Like many American artists of the 1930s and today, Kruglyanskaya began life elsewhere and emigrated to the USA. The Latvian-born artist gives prominence to under-represented and devalued female relationships, friendships and dialogues in her paintings. Her depictions of female bodies occupy the entire frame, “grappling with art history’s body-centric fixation with the female form and returning the male gaze with both an amused stare and at times a beady glare”, writes art critic Louisa Buck in the Telegraph.
Gates’ politics are not contained within his paintings: as well as creating art in a range of other mediums, he has also trained as an urban planner, and works as an urbanist and facilitator. In his paintings made with thick layers of roofing felt, rubber and tar, the artist draws contemporary conversations about blackness into the history of the 1968 Chicago race riots, when his father enacted a quiet, alternative form of protest by tarring roofs as the riots raged. As Su Wu recently wrote in the Guardian, the tar paintings “bind mark-making to its labours. The paintings situate black resilience and longing within the history of abstraction.” That abstraction, says Gates, is “an inability to face the horrors of violence, and a desire to sing a new steadier song.”
Julie Mehretu,Looking Back to a Bright New Future,2003.
Mehretu often explores how the city and its people are changed by current events. As the American-Nigerian artist said a few years ago, “it sounds naive, but before the Bush administration and September 11, there was this underlying feeling that the world was progressing in a particular way, and different cities were developing and morphing into this kind of unified pseudo-capitalist dream… That false perspective and weird hope was crushed in the last few years”. She describes her map- or architectural-like paintings as “knots”, “nests” or “gnarled webs” in which “space is deflated and conflated.”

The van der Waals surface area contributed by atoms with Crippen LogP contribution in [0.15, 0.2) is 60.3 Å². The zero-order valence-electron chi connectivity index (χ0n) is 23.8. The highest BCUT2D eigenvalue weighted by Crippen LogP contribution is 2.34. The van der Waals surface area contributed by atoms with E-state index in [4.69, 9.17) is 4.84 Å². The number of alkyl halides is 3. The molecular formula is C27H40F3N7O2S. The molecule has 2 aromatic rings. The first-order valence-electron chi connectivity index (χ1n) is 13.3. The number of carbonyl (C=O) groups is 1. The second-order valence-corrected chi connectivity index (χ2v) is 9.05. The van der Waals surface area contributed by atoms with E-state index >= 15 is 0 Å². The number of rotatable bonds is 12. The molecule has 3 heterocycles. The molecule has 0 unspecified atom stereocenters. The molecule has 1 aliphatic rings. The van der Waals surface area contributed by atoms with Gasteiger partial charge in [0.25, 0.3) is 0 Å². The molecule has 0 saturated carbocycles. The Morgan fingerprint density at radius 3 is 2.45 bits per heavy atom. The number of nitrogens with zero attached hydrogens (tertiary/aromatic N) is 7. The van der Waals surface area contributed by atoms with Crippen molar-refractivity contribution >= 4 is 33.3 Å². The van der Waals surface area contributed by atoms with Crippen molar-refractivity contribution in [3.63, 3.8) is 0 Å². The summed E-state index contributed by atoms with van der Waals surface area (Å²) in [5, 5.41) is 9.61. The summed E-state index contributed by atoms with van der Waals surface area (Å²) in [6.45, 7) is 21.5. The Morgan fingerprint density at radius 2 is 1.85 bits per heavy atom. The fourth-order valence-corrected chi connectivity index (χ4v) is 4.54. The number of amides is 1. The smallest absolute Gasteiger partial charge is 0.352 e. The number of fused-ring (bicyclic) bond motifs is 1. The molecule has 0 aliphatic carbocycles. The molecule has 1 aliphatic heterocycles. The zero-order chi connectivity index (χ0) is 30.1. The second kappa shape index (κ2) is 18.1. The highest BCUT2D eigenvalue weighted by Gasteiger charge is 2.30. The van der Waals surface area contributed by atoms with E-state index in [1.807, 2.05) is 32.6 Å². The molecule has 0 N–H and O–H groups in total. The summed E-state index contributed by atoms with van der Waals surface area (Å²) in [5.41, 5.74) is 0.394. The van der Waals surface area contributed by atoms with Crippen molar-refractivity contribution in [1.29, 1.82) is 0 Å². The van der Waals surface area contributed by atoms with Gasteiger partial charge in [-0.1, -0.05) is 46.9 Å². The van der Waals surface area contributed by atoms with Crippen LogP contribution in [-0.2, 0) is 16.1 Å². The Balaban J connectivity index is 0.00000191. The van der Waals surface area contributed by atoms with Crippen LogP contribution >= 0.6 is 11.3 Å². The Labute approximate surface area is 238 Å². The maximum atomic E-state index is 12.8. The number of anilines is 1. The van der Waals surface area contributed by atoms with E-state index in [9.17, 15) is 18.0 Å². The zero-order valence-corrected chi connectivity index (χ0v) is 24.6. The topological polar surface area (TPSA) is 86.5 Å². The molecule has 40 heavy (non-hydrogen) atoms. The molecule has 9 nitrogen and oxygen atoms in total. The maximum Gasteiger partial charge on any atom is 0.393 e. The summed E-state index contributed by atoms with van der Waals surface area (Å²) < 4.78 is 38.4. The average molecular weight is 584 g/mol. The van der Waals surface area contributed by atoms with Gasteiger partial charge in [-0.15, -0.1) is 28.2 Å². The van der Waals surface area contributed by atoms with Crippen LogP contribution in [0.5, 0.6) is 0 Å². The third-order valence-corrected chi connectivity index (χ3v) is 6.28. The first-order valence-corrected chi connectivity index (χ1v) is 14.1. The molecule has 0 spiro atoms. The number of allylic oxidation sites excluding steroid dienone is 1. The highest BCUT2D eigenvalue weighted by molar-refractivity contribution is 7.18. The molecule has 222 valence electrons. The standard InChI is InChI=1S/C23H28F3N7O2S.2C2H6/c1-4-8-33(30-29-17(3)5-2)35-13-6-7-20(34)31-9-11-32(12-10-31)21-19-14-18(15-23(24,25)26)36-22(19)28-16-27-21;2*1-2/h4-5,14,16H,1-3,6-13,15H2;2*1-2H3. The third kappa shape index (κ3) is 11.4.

Henry Taylor,Eldridge Cleaver,2007.
Acrylic on canvas. 76 x 95 inches. Courtesy of the artist and Blum & Poe, Los Angeles/New York/Tokyo.
Taylor’s large-scale figurative works are a hybrid of portraiture and history painting, commemorating heroes of the Civil Rights and Black Panther movements, as well as martyrs to racially-motivated violence and police brutality. The subject of this painting, Eldridge Cleaver, was a cultural critic and early leader of the Black Panthers, and was imprisoned for many years. Taylor’s intimate style and thick brushwork often draws comparison with the figurative work of Alice Neel, whose 1930s paintings of political figures can be seen in America after the Fall.
Oil on canvas. 216 x 254 cm. Courtesy Soy Capita?n, Berlin. Photo: Charles Benton.
The colours and characters of Weaver’s paintings are an “embrace of girliness”, tipping into the territory of the “too-sweet”, in the words of the artist. She explains this style, and her focus on the life experiences of “a 20-something girl in 21st century America” through the words of the cultural theorist Sianne Ngai, who suggests cute is “not just an aestheticisation but an eroticisation of powerlessness.” Weaver is interested in how the prototype of the young woman is both constructed and belittled by contemporary culture.